“Charlie and the Chocolate Factory: The Musical,” directed by Jack O’Brien, Capitol Theatre, Sydney until May 19, Reviewed by HELEN MUSA
AFRO-American Spike Lee has an impressive filmography, director (83 titles), producer (71 credits) and writer (22 credits), many of which embrace the same film.
Not all of them have been screened in Canberra. So I was delighted to learn that this tense, race-hatred drama, based on real events, was on its way here.
In 1979, 26-year-old black officer Ron Stallworth, of the Colorado Springs Police Department’s intelligence section, was assigned to cover an address by Kwame Ture (Corey Hawkins) at a black night club.
Back at the office, Stallworth phoned a number in the local paper telling readers how to get in touch with the local Ku Klux Klan chapter. He announced himself as a white supremacist who hated coloured people of all races, seeking information about joining the Klan. The film tells what happened in consequence.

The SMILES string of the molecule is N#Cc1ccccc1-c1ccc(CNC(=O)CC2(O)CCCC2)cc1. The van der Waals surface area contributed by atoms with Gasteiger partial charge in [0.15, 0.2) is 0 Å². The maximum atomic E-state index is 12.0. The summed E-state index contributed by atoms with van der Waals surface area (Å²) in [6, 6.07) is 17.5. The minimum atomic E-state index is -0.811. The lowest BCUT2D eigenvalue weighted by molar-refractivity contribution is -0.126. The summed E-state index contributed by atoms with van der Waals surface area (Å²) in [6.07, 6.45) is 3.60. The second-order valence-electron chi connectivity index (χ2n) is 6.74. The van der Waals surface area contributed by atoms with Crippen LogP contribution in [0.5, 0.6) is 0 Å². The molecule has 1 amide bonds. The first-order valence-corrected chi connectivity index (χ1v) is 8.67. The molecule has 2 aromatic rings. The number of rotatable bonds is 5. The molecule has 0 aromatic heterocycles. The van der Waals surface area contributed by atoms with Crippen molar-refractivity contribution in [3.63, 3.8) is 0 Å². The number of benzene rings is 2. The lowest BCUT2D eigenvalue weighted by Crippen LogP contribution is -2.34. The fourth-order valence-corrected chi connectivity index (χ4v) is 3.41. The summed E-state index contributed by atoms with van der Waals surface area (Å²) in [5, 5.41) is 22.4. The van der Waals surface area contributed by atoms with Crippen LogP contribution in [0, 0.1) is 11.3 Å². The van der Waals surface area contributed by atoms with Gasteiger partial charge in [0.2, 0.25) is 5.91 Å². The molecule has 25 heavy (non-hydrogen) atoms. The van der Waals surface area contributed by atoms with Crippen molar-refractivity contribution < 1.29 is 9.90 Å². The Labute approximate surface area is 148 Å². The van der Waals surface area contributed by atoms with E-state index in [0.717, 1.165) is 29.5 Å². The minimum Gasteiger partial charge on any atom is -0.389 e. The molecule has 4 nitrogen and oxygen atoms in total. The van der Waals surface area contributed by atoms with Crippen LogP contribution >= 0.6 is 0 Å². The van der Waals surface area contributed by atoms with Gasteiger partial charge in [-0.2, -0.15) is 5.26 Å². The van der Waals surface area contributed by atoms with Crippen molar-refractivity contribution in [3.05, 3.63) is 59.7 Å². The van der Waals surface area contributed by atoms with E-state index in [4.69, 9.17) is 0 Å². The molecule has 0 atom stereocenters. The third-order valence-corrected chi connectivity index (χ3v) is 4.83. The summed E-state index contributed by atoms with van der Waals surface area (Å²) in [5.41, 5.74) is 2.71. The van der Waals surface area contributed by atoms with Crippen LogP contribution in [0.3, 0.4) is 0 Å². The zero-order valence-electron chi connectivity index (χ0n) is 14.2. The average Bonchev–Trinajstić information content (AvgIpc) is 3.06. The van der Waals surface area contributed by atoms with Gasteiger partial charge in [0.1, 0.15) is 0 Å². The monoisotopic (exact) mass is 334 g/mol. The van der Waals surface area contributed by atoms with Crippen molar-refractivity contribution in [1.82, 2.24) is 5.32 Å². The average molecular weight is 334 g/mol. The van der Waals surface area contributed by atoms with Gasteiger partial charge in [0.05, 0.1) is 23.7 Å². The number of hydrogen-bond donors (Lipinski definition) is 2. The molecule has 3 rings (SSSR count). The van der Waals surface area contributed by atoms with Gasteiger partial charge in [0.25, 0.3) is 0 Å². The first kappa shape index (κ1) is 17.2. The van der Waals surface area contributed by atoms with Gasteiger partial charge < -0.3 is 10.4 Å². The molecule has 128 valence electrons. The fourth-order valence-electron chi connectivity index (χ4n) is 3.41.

It’s an exciting drama, with Stallworth getting departmental approval to take the contact further. In a complex plan, Jewish fellow officer Flip Zimmerman, wearing a wire, impersonated Stallworth in face-to-face meetings with local Klan leaders. The pair slowly worked their way up the Klan hierarchy to its very peak, national leader David Duke.
After retiring in 2014 Stallworth wrote a book about the nine months during which the sting developed to a successful conclusion. Lee’s screenplay combines verifiable reality drawn from that book with what may or may not be a mote of creativity that, whatever its origins, rings true.
The film has a large cast of skilled actors, many not well known in Australia. John David Washington plays Stallworth and Adam Driver plays Zimmerman. Felix Kendrickson (Jasper Pääkkonen) and his ferociously bigoted wife Connie (Ashlie Atkinson) elevate the film’s tensions. Topher Grace is David Duke.
The film opens with Kwame Ture’s address, stirring rhetoric, great cinema. Nearly two hours’ film time later, the same applies to the first phase in its action-packed coda when Connie Kendrickson hides a bomb under the car belonging to Stallworth’s girlfriend. This works convincingly enough for its verity not to matter.
At all cinemas